I ask everyone to imagine the deceased in a place–it could be heaven, it could be nirvana, it could be in an alternate universe, it could even be in our dreams. It’s a place where they are safe, and loved, and happy. A place where they are fully healed, in mind, body and soul. A place where they are at their highest, most evolved self. A place where no matter what their faults or failings were, no matter how much they’ve already suffered or given, or loved, they are the best person we’ve always dreamed they could be.

“Write a letter,” I say to the class. “From them, to you.”

This always draws a lot of confusion and questions. I usually have to repeat it a few times. There are frowns, and pursed lips, and sighs.

Then the writing begins.

And then come the tears.

I am always astonished, when we finally share what we’ve written. It’s as if people have really stepped outside themselves, and delved into the heart of that person. The things we see, and recognize, and understand and finally accept, are incredible.

It’s a letting go of what could have been. It’s accepting what it was, and is. It allows hope to sprout the tiniest, most delicate green leaves.

And it lets the healing begin.

It’s never failed me, this exercise. I wrote about this the first time I did it, with a complicated death that had haunted me for decades.

I did it again last week with my beautiful cat Gomez.

It was a funny night to begin with. Three of us selected animals to write about. It felt a little disrespectful at first–People before animals, right? Except we were also accepting that the loss of a beloved pet can be just as rattling, especially since they are often the very thing that soothes us during other, larger losses.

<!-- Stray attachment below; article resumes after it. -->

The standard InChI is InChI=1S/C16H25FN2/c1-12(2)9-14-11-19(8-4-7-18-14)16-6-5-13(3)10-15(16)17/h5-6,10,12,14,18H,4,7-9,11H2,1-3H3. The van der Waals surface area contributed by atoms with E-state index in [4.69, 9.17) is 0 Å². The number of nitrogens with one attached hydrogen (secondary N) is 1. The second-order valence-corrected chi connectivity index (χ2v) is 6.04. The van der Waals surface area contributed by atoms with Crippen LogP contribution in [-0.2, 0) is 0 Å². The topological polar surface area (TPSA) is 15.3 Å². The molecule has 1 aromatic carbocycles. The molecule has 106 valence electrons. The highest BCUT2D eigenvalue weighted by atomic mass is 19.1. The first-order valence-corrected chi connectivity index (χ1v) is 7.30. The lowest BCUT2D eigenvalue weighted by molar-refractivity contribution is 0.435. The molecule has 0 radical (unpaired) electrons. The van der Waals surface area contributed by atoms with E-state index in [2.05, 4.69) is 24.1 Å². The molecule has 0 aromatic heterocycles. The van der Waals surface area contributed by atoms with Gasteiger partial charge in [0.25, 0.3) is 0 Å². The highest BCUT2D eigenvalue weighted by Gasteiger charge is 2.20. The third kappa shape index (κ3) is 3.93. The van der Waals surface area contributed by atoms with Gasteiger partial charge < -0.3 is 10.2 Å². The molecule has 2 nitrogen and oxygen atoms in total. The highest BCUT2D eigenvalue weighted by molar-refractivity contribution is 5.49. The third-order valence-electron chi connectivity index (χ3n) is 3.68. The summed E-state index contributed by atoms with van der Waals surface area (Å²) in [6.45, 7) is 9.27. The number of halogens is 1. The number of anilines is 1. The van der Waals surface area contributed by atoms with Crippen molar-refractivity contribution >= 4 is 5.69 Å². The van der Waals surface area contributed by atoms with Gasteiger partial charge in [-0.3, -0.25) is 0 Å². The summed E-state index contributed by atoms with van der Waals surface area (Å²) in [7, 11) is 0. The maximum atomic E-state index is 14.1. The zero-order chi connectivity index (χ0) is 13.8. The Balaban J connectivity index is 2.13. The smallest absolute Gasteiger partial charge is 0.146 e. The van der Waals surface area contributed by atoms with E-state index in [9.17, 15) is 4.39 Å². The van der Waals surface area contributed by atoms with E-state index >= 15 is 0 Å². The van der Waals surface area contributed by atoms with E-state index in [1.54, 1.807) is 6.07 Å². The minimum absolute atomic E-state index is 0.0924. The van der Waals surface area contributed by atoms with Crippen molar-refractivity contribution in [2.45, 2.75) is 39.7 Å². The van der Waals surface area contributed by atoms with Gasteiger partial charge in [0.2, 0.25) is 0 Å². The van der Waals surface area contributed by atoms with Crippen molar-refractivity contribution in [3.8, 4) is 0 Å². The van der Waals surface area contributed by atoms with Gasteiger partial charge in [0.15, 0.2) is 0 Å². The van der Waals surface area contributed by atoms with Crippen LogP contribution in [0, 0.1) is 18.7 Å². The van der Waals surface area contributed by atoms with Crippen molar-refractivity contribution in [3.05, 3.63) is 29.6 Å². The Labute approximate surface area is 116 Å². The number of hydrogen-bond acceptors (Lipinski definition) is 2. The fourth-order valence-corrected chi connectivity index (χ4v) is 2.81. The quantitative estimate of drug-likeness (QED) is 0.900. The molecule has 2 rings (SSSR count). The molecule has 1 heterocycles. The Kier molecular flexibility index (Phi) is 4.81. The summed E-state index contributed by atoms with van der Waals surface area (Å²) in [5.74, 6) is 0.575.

And so we wrote a letter from our pets, to us.

In my opening sentence, I immediately saw how empathic this exercise really is. I wrote, “Dear kind lady….” Because, of course, Gomez would have no idea what my name was. And being a cat, he probably wouldn’t care.

Here’s the small miracle: All three of us did the same. Realized our pets don’t “know” our names. But they know who we are to them. One writer started her letter with “Dear Mom”, because that’s who her dog would think she was.

Here’s my letter from Gomez:

Dear kind lady,
When I saw you at the shelter with your child, I knew I was going home with you. I saw you go to each cage, check out each cat. I saw you trying to connect with each one.

“I want an older cat,” you said to the shelter person. “I want a cat who really really really needs a home.”

But none of those cats would play with you. They knew I was meant for you. They wouldn’t give you the time of day–they knew it was my turn.

Finally, after coming to me 3 times–and every time I tried to tell you, I tried to show you–“Me! I’m the one! It’s me you want!”….

And finally, though you said I was too beautiful, and too young, you said I was the one.

I charmed everyone, didn’t I? Even Chai. Even Tuck. Even Nick.

I brought you mice, and birds, and I slept on your bed. You gave me a good home.

Yes, there was a bad man, and yes, it hurt. It hurt so much.

But that pain is gone. It is no more.

The only pain I feel now is the pain in your heart, the part of you that blames yourself for what happened.

It’s not your fault, kind lady. It’s not your fault. Be at peace.

My time with you was lovely. You cared for me, and loved me, and kept me safe. You gave me a good home.

Someday there will come another cat, a cat that needs a good home. Open your heart again, your kind and loving heart. Give that cat a home, a hearth, a sofa to sleep on, dogs to tease and torment, food to eat and saucy mice to chase.

Don’t grieve for me, kind lady. I don’t regret a thing.

Everything we need to know, is already in our hearts.

All we have to do is be silent. And listen. Truly listen.

Goodbye sweet boy cat.